It tends to be the case that guys who come to camp on a minor league deal have reached that point in their careers for a reason. Flaws in their game have been exposed as they reached the majors, or maybe a serious injury or two derailed things. Finding a superstar on a no-risk minor league deal is not the kind of thing that happens, but, as we’ve seen repeatedly, you can definitely find some value out there when you’ve got the roster flexibility to take a bunch of shots, and if you luck into a guy with a unique set of circumstances.
We saw it with Ryan Sweeney, whom the Cubs got on a minor league deal because of the timing quirks of a crowded Red Sox outfield. We saw it with Brian Bogusevic (who was then turned into Justin Ruggiano), whom the Cubs got on a minor league deal because he was a converted pitcher who was still establishing himself as a positional guy. We saw it with Kevin Gregg, whom the Cubs got on a minor league deal because everyone assumed he was done after a down 2012 season (and folks didn’t realize how he was reworking his arsenal). Those are just three examples, and those were all in 2013.
Is Ryan Kalish going to be the next example?
I’ll confess, I didn’t have much optimism for Kalish when he was non-tendered by the Red Sox. I discussed him as a possible option for the Cubs, given the age (25) and the Boston connection (drafted in 2006 by, essentially, the Cubs front office), but I didn’t see much of a fit, given the lefty bat (the Cubs have a lot of ’em in the outfield) and the poor stats over the past few years. When the Cubs actually picked him up, I was similarly shoulder-shruggy.
Thanks to a great piece on Kalish by Carrie Muskat, though, I wonder if there’s a small chance the 25-year-old outfielder could actually contribute in 2014. After being drafted in 2006 out of high school, Kalish went to short season ball in 2007, and he hit. In 2008, he split time at Low-A and High-A, and he hit. He was considered by Baseball America to be a top 100 prospect in the game that year. In 2009, Kalish split time between High-A and AA, and he hit. In 2010, he split time between AA and AAA, and he hit – extremely well, actually, to the tune of .294/.382/.502 over 343 plate appearances, striking out just 53 times while walking 42 times. He’d performed so well that he actually earned a call up to the Red Sox that year at age 22, hitting .252/.305/.405 over 179 plate appearances and mostly playing center field.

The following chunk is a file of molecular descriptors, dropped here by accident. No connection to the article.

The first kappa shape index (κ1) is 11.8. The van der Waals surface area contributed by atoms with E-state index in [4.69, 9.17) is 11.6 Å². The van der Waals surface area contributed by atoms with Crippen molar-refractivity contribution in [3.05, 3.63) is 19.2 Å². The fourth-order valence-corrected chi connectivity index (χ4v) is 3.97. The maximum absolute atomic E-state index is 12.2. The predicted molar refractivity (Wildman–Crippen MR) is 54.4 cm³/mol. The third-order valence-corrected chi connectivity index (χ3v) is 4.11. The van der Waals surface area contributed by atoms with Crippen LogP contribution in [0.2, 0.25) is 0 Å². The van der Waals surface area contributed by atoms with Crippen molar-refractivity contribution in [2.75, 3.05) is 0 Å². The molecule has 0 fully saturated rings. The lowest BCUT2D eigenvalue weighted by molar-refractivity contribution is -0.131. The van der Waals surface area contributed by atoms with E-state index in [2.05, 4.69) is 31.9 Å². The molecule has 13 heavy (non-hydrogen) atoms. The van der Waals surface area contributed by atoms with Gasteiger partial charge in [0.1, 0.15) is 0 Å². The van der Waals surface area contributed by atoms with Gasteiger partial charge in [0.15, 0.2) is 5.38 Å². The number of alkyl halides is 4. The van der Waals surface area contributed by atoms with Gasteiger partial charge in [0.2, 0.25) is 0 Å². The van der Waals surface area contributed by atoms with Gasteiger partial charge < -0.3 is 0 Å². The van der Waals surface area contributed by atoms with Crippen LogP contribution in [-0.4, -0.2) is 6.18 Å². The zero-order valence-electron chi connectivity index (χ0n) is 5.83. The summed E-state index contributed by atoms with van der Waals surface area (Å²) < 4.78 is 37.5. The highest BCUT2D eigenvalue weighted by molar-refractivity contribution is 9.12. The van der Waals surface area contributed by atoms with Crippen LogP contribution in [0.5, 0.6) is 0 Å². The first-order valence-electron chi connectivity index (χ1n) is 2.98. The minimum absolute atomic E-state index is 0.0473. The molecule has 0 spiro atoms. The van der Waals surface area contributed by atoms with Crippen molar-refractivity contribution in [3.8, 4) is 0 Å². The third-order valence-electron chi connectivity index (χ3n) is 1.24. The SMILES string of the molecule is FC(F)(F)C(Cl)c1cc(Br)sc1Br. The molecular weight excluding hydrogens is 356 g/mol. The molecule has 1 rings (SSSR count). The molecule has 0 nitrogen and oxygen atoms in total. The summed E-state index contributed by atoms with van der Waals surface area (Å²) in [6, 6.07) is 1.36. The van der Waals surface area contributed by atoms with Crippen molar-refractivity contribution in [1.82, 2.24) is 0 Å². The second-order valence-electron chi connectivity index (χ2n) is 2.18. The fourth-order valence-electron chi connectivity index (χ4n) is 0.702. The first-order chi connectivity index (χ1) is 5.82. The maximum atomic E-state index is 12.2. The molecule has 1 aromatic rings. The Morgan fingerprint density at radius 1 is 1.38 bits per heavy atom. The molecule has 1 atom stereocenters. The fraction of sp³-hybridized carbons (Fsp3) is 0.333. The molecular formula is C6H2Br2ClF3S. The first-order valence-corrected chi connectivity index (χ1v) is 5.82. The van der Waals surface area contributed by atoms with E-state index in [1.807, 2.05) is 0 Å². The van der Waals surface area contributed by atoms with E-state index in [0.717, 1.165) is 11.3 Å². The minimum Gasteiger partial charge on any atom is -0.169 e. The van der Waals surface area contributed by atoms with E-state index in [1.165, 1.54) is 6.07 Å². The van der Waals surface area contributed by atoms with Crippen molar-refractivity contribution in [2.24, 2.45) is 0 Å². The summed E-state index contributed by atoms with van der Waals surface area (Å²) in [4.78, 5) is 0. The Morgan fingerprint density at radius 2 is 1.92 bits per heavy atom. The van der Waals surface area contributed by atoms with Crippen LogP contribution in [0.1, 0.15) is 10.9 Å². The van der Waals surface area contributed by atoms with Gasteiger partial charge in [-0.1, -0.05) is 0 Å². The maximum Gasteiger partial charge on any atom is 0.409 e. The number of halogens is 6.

Things were looking pretty darn good for his future, and there were projections/predictions from around baseball that, long-term, this kid was a future star.
And then, in 2011, Kalish didn’t quite make the Red Sox’s roster out of the gate (they had just signed Carl Crawford, who was added to Mike Cameron, J.D. Drew, and Jacoby Ellsbury), and, for the first time in his minor league career, he didn’t hit. His OPS at AAA in 2011 was a startling .550. In 2012, it was almost the same story, and he played only 27 games. In 2013, he didn’t play at all. What in the world happened in 2011?
Well, as Muskat’s piece describes, Kalish dove for a ball in April at AAA, and his shoulders were never the same. From there, his neck started bothering him, and things got worse over time. The reason Kalish missed all of 2013 is because, in January, he had shoulder surgery to repair a labrum tear, and then in August, he had a cervical fusion performed in his neck (the kind that you may have heard of Peyton Manning getting). For the first time in years, Kalish says he’s now fully healthy. Maybe there’s something there to dream on, once again?
To be clear: as much as injuries and surgeries can be used to explain a guy’s struggles, they are also clear warning signs about a guy’s ability to perform well in the future. That is to say, Kalish’s shoulder and neck issues could have been the reason for his aberrant poor performance in the last few years, but they could also wind up being the reason he never makes it back as a quality big leaguer. He’s also up against an extremely crowded outfield group of guys trying to make the Cubs’ roster – in addition to the four expected to make the team (Lake/Sweeney/Ruggiano/Schierholtz), other competitors for the outfield bench include Chris Coghlan, Mitch Maier, Darnell McDonald, Brett Jackson, Josh Vitters, Casper Wells, and Aaron Cunningham. The infield versatility of Donnie Murphy and Luis Valbuena could allow the Cubs to carry six outfielders (how about three outfield platoons at once!), but it’s a stretch.
In any event, given the track record, and the possibility of an explanation for the poor performance, Kalish is the kind of guy you’re happy to see the Cubs grabbing on a no-risk minor league deal. If nothing else, I’ll be observing him a little more closely in the Spring than I thought I would be.
Even if Kalish doesn’t make the big league team, hopefully he sticks around at AAA to start the year, and the Cubs can more closely see whether he’s back to his 2010 form. If so, at just 25, there might be a real future there for a lefty bat with great plate discipline, and one that can cover every spot in the outfield.